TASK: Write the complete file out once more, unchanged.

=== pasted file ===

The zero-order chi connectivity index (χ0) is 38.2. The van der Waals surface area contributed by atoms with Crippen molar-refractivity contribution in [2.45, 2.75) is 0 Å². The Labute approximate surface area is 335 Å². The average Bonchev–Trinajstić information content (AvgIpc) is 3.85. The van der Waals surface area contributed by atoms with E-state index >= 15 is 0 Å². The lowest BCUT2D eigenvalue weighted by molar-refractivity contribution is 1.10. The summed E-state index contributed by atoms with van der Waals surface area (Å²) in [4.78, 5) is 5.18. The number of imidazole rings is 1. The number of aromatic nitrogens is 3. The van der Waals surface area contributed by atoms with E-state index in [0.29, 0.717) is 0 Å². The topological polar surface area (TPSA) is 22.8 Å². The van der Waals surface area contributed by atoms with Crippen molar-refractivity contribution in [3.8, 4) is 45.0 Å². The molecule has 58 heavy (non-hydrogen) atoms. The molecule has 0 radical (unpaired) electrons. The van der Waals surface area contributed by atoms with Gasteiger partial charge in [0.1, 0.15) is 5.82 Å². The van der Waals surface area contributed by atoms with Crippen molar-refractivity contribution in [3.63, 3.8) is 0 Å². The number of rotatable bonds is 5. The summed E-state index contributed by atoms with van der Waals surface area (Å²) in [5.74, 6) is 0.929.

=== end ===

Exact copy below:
The zero-order chi connectivity index (χ0) is 38.2. The van der Waals surface area contributed by atoms with Crippen molar-refractivity contribution in [2.45, 2.75) is 0 Å². The Labute approximate surface area is 335 Å². The average Bonchev–Trinajstić information content (AvgIpc) is 3.85. The van der Waals surface area contributed by atoms with E-state index >= 15 is 0 Å². The lowest BCUT2D eigenvalue weighted by molar-refractivity contribution is 1.10. The summed E-state index contributed by atoms with van der Waals surface area (Å²) in [4.78, 5) is 5.18. The number of imidazole rings is 1. The number of aromatic nitrogens is 3. The van der Waals surface area contributed by atoms with E-state index in [0.29, 0.717) is 0 Å². The topological polar surface area (TPSA) is 22.8 Å². The van der Waals surface area contributed by atoms with Crippen molar-refractivity contribution in [3.8, 4) is 45.0 Å². The molecule has 58 heavy (non-hydrogen) atoms. The molecule has 0 radical (unpaired) electrons. The van der Waals surface area contributed by atoms with Gasteiger partial charge in [0.1, 0.15) is 5.82 Å². The van der Waals surface area contributed by atoms with Crippen molar-refractivity contribution in [3.63, 3.8) is 0 Å². The number of rotatable bonds is 5. The summed E-state index contributed by atoms with van der Waals surface area (Å²) in [5.74, 6) is 0.929.